SDG Reviews 'Mirror Mirror'
Tarsem Singh’s visually stunning Snow White movie is a revisionist fairy tale that blends sweetness with occasional rude humor.
BY STEVEN D. GREYDANUS
| Posted 3/30/12 at 11:59 AM
What’s the last movie you saw that created an imaginary world that was actually beautiful, bursting with color and beauty and inspiration? A world that reminded you of the feeling you had as a child the first time you saw Dorothy open that door on the Technicolor world of Oz? A world you would actually like to enter and walk around in?
So many movie fantasy worlds these days, from Wrath of the Titans to John Carter, from Harry Potter to Red Riding Hood, are dominated by somber earth tones and chilly computer animation. Ironically, two of the most colorfully imaginative exceptions, James Cameron’s Avatar and Tim Burton’s Alice in Wonderland, were monster box-office hits. Yet “dark,” “gritty,” “edgy” fare remains the Hollywood default.
When Relativity approached Tarsem Singh with the offer of directing a live-action Snow White movie, they suggested an “edgy” approach, but Tarsem wasn’t interested: He wanted to do a family film. The result is a whimsical, riotous movie with a visual brilliance unlike any other family film in recent memory. The story itself is uneven and not always quite as family-friendly as advertised, but I’m hard-pressed to think of a recent family film that was more worth the price of admission to see on a big screen.
In a way, one could say that the director of Mirror Mirror is the anti-Burton, and I mean that in the best possible way. Like Burton, Tarsem is a brilliant, quirky visual stylist, a poet of production design with an eye for the sumptuously absurd. Yet there’s a darkness to practically all of Burton’s work, including Alice in Wonderland — a lurid, unhealthy pallor amid the riot of color and whimsy, an aura of the gothic and the grotesque. No one in his right mind would want to visit Burton’s Wonderland — or rather Underland — and, anyway, so much of it was painted on computer screens that it never looked like you could in the first place.
Tarsem prefers to avoid digital fakery, relying as much as possible on real sets and practical effects. Although his worlds often look like paintings, they are clearly paintings you could walk around in. The strain of Victorian Gothic infusing Burton’s imagination is absent in Tarsem, whose eclectic influences vary from film to film.
The look of Mirror Mirror begins with Snow White’s fairy-tale castle, an elaborate cluster of spires and onion domes overtly inspired by Antonin Gaudí’s surreal Sagrada Família Church in Barcelona crossed with the Taj Mahal or St. Basil’s Cathedral in Moscow. Tarsem’s fairy-tale forest is the antithesis of a Burtonesque nightmare tangle of gnarled branches and misshapen roots, with silver birches rising like clean columns from the snowy forest floor. Somewhat out of place in this forest, but still a wondrous sight, is the dwarfs’ rustic cottage, made in a hollow, uprooted stump of a tree of some species quite unlike anything growing around it.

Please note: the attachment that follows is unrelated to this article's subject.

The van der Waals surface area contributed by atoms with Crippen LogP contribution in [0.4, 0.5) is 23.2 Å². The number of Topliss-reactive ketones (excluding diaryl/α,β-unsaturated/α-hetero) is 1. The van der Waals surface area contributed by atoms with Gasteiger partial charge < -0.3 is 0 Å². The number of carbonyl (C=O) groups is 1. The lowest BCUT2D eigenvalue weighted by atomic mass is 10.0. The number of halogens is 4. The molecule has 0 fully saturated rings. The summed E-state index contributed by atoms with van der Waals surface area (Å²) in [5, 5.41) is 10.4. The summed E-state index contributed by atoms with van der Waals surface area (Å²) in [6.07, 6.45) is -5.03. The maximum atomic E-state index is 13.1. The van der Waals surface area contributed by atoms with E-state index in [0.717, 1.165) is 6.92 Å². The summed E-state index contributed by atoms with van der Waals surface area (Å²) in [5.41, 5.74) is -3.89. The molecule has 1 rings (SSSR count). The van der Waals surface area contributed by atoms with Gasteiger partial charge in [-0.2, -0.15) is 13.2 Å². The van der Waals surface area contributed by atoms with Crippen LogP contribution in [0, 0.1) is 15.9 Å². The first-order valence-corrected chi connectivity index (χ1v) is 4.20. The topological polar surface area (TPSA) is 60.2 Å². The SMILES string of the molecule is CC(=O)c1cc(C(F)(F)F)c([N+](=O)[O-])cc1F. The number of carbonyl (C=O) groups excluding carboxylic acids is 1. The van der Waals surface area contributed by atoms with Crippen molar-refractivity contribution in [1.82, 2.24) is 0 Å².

Then there are the costumes, the last achievement of the late designer and art director Eiko Ishioka, who won an Oscar for her work in Bram Stoker’s Dracula and has created the costumes for all of Tarsem’s films to date. At times the costumes are reminiscent of impossibly elaborate confectionary creations, the work of some mad cake decorator. Or perhaps, given the Russian influence in the film (I've already mentioned St. Basil's, and Tarsem has cited Tarkovsky's Ivan’s Childhood and Eisenstein’s Ivan the Terrible as influences), we might say that the costumes recall the famously elaborate, jeweled work of the House of Fabergé.
There is a masquerade ballroom scene with all the participants arrayed with animal themes. The evil Queen (Julia Roberts) is a flaming red peacock, with an overgrown collar of white feathers framing her head like a fan tail. Snow White (Lily Collins, Sandra Bullock’s daughter in The Blind Side) is a regal swan, redeeming that noble bird from its tragic association with Icelandic singer-songwriter Bjork. The Prince (The Social Network’s Armie Hammer) is … a white rabbit. There’s some attempt to explain this undignified choice, but it’s basically a visual punch line.
Does this suggest that Mirror Mirror is another revisionist fairy tale inflected by aggrieved male-skewering feminism, like Alice in Wonderland? Revisionist, yes; feminist, yes; aggrieved male skewering, not so much.
The film opens with a beautifully imagined prologue using porcelain dolls to portray the traditional back story of Snow White’s birth, her kindly royal father’s disastrous remarriage and tragic end — though with a narrative twist provided by arch voice-over narration courtesy of the evil Queen herself. After that, though, the story goes its own way, in the process mangling the source material pretty much completely. In fairness, there is some basis in the Snow White tradition for some of its conceits, such as the Seven Dwarfs being bandits rather than delvers, and the mysterious ferocious beast prowling the wood.